Friday, August 10, 2007

Delicious and Delightful ... Julie Cohen is our Featured Attraction

We're thrilled to have the super-talented Julie Cohen with us in the Bandit Lair today.

Romance changed Julie Cohen’s life. She grew up in Maine, came to England to study fairies, fell in love, and has stayed ever since.

An English teacher, she started writing romance at night between marking essays. Her fourth manuscript was a 2004 short contemporary Golden Heart finalist and was published in 2006 as FEATURED ATTRACTION by Harlequin Mills & Boon. Since then she has written six novels for Mills & Boon and two novels for Headline’s Little Black Dress romance imprint. She has just quit her teaching job and is currently working on her third Little Black Dress, THE HONEY TRAP.

She lives not far from London with her husband, a guitar tech for rock bands, and their baby son, who will probably have an English accent.

Welcome Julie. Since selling your first book, you've been prolific! Tell us about your current books.

MACALLISTER’S BABY (Harlequin Presents Special Releases, August 2007) was originally published in the UK and Australia as DELICIOUS. It’s the story of teacher Elisabeth Read, who is dedicated to her books, to her students, and to staying single...until celebrity chef Angus MacAllister comes to her school one day carrying a squawking chicken. Though she’s distrustful of his fame and his charm, the two of them have to work together to help two disadvantaged teenagers enter a cookery competition. Not so easy when the attraction between them is more tempting than chocolate.

It was originally published in the UK’s Modern Extra line, so it’s a bit different than your typical Presents--it’s very emotional and sexy like a Presents, with a cosmopolitan London setting, but it’s funny and a little offbeat, too.

[Anna - the chicken scene is one of the funniest things I've read!]

SPIRIT WILLING, FLESH WEAK, my September 2006 Little Black Dress release, is still on the shelves here, and available in the USA online through Amazon. The heroine, Rosie Fox, is a fake psychic, who mistakenly makes a true prediction about a tragic train crash. The resulting media frenzy brings with it Harry Blake, a reporter who’s known for debunking the supernatural. He seems intent on exposing her--in more ways than one.

[Anna - Get hold of this book - it is awesome! I read it in one sitting - I couldn't put it down!]

Many people may not have heard of Little Black Dress. Can you tell us a little about it?

Little Black Dress is a new romance line published by Headline Books here in England. The books are fun, sexy romantic reads, aimed at women aged 18-35, and marketed as an indulgent treat. They’re gorgeous little books, pretty and handbag-sized, and are more chick-lit or single-title in feel than category romance. LITTLE BLACK DRESS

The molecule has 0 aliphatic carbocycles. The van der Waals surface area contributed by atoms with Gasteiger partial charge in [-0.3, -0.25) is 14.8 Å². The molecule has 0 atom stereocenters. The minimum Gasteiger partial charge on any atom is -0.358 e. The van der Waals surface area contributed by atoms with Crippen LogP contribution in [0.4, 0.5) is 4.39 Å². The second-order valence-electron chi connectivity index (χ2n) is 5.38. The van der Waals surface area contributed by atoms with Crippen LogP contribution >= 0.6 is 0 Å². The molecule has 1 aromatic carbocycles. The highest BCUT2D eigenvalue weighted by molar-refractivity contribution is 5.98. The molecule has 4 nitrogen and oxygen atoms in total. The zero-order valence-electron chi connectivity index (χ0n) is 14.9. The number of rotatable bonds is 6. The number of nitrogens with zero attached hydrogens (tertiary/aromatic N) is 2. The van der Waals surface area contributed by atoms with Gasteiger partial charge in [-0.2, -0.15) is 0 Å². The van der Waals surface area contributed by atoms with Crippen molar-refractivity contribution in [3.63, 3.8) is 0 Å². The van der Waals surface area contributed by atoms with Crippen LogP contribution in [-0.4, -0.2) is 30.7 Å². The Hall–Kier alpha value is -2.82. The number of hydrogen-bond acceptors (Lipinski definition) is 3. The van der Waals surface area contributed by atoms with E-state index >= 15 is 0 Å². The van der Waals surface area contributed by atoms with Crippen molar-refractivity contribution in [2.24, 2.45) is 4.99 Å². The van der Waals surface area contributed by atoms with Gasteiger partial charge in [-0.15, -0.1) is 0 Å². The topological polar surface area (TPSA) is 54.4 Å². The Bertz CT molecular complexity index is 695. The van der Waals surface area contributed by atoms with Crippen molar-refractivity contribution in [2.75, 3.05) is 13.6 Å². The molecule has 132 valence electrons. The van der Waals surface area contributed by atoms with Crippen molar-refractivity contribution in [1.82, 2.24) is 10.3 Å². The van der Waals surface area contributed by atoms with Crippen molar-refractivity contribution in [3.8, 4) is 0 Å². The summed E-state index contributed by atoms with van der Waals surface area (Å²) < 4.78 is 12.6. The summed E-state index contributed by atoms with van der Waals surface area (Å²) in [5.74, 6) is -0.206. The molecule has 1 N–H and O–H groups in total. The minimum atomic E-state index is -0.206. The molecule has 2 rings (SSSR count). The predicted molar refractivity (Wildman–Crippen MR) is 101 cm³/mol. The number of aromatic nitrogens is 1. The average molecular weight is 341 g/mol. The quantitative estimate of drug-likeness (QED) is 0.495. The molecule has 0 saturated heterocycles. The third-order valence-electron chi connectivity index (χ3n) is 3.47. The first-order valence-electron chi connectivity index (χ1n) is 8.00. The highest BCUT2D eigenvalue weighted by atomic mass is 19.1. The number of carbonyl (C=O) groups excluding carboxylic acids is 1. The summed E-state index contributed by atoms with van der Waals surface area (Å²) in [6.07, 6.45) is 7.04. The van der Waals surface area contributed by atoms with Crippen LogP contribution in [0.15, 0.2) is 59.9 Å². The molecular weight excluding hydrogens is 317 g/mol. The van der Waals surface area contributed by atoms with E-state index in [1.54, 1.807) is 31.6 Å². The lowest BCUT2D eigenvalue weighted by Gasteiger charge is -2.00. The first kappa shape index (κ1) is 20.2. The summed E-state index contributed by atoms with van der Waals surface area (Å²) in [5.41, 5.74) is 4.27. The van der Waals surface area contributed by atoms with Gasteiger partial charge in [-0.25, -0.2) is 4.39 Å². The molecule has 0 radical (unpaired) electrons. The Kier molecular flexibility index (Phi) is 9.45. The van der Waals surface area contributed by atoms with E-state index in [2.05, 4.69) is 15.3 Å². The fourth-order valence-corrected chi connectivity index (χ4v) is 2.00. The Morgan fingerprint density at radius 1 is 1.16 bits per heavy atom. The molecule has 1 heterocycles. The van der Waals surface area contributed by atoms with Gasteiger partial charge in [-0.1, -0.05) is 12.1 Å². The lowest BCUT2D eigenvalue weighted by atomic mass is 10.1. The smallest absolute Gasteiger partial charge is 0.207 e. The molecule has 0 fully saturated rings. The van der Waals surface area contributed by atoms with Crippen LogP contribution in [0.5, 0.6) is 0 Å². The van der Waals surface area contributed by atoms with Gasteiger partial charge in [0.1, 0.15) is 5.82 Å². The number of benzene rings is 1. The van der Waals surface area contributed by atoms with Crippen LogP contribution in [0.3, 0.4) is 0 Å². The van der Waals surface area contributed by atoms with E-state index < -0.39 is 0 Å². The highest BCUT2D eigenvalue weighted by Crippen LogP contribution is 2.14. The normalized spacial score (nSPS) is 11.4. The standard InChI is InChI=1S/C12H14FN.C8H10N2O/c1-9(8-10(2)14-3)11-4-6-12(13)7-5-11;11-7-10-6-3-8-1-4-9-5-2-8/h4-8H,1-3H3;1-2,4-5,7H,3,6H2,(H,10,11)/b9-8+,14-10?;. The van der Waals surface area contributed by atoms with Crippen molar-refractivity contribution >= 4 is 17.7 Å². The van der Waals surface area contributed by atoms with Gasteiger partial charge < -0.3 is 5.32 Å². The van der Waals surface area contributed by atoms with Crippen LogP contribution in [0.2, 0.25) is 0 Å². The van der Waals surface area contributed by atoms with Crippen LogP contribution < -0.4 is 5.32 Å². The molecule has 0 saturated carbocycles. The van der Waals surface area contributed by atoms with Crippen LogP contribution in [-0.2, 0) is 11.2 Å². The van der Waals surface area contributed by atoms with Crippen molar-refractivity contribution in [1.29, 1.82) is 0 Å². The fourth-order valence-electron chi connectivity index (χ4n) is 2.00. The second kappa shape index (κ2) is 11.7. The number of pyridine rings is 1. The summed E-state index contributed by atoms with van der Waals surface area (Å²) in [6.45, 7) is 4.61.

How different do you find it working for two publishers?

The work itself isn’t that different--for example, both my editors are young, beautiful, intelligent blondes who listen to my stupid ideas for my next book, laugh charmingly and then say, “Now, seriously Julie...”

Honestly, the main difference is in the shelf life of the books. Category romances are on the shelves for one month only--but then you keep getting copies of your book translated into every foreign language in the world, which is nice. The Little Black Dresses are on the shelves for longer, which is also nice. Both editors work the same way with me: I give them a vague idea for a book, go away and write it, and then they read it and make me revise it, usually taking out all my cringeworthy jokes.

I love writing for both publishers. Category is so satisfying to write--it’s tightly structured, emotional, and it’s a wonderful challenge taking those old popular hooks and making them new. Little Black Dress is longer and I can really let my imagination run loose and develop character and plot.

How does what you write differ between the two?

Both of them are sexy, emotional romantic comedy, but people have told me they were surprised when they read SPIRIT WILLING after having read my category books, because it had a quite different feel.

Above all, category romance has to be focused on the romance. They’re tightly structured and all about the emotion. I was a lead author for the Modern Extra line, so I was lucky enough to get in at the beginning of something that had very few rules...but in the end there are certain rules for category romance, which the reader expects you to follow.

When I started writing for LBD I consciously chose to break some of those rules. My editor didn’t tell me to--I chose to, so I would know I was writing a different type of book. Writing in first person, for example. Writing about a heroine who’s a professional liar. Killing off a trainful of people in chapter two. Using flashbacks about the heroine’s childhood. Focusing more on the heroine’s development than the romantic story. Not having the hero and heroine meet until chapter five. Swearing.